Wednesday, July 11, 2012

She died for mathematics

     Hypatia of Alexandria (in Greek: Υπατία) (c. 370 C.E. – 415 C.E.) was a popular Egyptian female philosopher, mathematician, astronomer/astrologer, and teacher in Egypt. Her father Theon, a mathematician and the last librarian of the Museum at Alexandria, educated her in literature, science and philosophy, and gave her credit for writing some of his mathematical treatises. 
     Hypatia's prominence was accentuated by the fact that she was both female and pagan in an increasingly Christian environment. Shortly before her death, rumors blamed Hypatia for a conflict between her friend Orestes, a prefect, and Cyril, newly appointed Christian bishop of Alexandria. In the spring of 415 C.E., it is said that a band of Christian monks seized Hypatia on the street, beat her, and dragged her body to a church where they mutilated her flesh with sharp tiles and burned her remains.  "Shells" by Anne Harding Woodworth offers a window onto this tragedy.

     Shells     by Anne Harding Woodworth

     It’s in the tissue, not color so much
     as the loose mesh of my skin and the way it falls
     floorward like window drapery,
     keeps on distancing from the source,
     overlaps itself like rain off a roof.
     And so a person stays inside.

               They peeled sixty-year-old Ypatia,*
               keeper of shapes and form,
               with oyster shells.
               What had she done to incite them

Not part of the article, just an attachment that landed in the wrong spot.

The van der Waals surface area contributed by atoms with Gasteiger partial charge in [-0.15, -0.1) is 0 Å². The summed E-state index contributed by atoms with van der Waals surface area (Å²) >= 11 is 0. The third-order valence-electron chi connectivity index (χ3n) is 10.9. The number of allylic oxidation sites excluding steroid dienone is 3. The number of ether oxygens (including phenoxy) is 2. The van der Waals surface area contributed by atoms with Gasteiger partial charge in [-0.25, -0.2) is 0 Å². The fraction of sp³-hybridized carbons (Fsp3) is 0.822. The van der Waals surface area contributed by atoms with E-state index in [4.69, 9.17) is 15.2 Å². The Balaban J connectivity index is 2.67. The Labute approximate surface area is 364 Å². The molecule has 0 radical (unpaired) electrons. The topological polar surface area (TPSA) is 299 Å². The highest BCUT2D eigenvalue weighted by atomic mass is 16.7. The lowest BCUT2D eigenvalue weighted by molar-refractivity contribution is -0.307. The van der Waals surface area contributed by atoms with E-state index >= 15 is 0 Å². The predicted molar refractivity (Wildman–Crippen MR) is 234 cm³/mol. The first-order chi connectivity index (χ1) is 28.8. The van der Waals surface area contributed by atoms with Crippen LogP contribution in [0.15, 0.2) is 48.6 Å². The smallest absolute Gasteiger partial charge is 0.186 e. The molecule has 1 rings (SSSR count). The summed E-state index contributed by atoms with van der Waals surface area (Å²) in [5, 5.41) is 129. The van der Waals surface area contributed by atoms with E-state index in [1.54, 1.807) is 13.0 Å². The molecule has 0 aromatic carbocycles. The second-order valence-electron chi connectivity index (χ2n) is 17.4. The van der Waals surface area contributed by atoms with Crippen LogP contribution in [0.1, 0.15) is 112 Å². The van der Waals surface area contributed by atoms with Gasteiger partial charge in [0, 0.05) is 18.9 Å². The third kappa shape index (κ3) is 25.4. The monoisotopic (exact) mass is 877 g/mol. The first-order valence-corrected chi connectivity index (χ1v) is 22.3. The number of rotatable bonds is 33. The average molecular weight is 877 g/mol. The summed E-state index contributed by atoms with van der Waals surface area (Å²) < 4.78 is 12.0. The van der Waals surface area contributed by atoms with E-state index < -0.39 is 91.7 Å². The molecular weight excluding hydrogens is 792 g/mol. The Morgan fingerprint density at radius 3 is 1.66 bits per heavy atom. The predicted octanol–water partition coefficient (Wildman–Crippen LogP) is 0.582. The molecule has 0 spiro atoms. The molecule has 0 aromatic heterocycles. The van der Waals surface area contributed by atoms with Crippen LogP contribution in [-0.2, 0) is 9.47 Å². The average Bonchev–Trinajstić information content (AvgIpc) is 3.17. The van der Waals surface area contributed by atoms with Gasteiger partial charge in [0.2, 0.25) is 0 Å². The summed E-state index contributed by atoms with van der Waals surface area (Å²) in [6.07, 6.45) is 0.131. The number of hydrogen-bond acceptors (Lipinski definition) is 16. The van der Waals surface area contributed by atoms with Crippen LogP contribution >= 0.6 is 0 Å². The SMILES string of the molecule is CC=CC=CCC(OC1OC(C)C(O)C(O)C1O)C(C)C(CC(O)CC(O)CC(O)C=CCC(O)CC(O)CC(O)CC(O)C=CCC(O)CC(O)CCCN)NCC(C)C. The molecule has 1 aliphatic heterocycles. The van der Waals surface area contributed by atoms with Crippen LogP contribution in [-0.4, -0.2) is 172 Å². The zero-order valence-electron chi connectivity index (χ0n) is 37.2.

to skinning her alive
               to slashing the nerve-cell endings
               in her fingers and arms,
               up over her shoulders, neck, her breasts
               and hips still wide, her still-long legs trimmed raw?
               Paring doesn’t find answers.

     With room at last to move around,
     my fingers are learning how to warm, to yearn, to climb,
     seek, hold, rub, pry, count, point,
     to delve and cup a wave.

              Yet oyster shells—
              how they can rip away at an outline
              at any moment.

        *Ypatia (author of treatises on geometry and algebra, Alexandria, 355-415 CE)

     "Shells" is found in Woodworth's collection, The Mushroom Papers, (Northwoods Press, 2002).

     Was Hypatia the first math martyr? Was she killed because she was a woman who refused to stay behind the scenes?

1 comment:

  1. The poem is sad, but quite scary. I am not sure what is my feeling right now, because there are many things that I don't understand.
    The most confusing part, to me is the first paragraph. It talks about shells in a way like a metaphor for thing that killed Hypatia. I noticed that in the second paragraph Hypata was a shell oyster, maybe that is why the author use that image. Many actions about the position of those shells are described here: falls, floorward, distancing, overlap, inside. Those describing are creepy, because in some extent I feel like that killing thing falls everywhere on the body, inside around outside. This may present the horrific death of Hypata.
    The second paragraph is the describe of what people did to Hypata. Many terrible actions are described here: skinning alive, slashing nerve endings, trimmed. The story really show how horrible and stereotyped ancient people to innovative and innocent people, especially female and pagan. The whole paragraph 2 is a question, and the last sentence is a short answer. "Paring doesn't find answers", that is what it said. It is like an accuse to those people who dare killed such a person.
    The third paragraph is a link to the author's opinion and feeling. The way she describes her fingers' actions, with many action verbs like the second paragraph, somehow is linked to the death of that woman. Maybe she wants to tell that she has more fortunate than Hypata to do many things that Hypata could not do. However, the last paragraph, she express her regret and madness toward the people who killed Hypata, a innovative woman, because of simple reason, stereotype.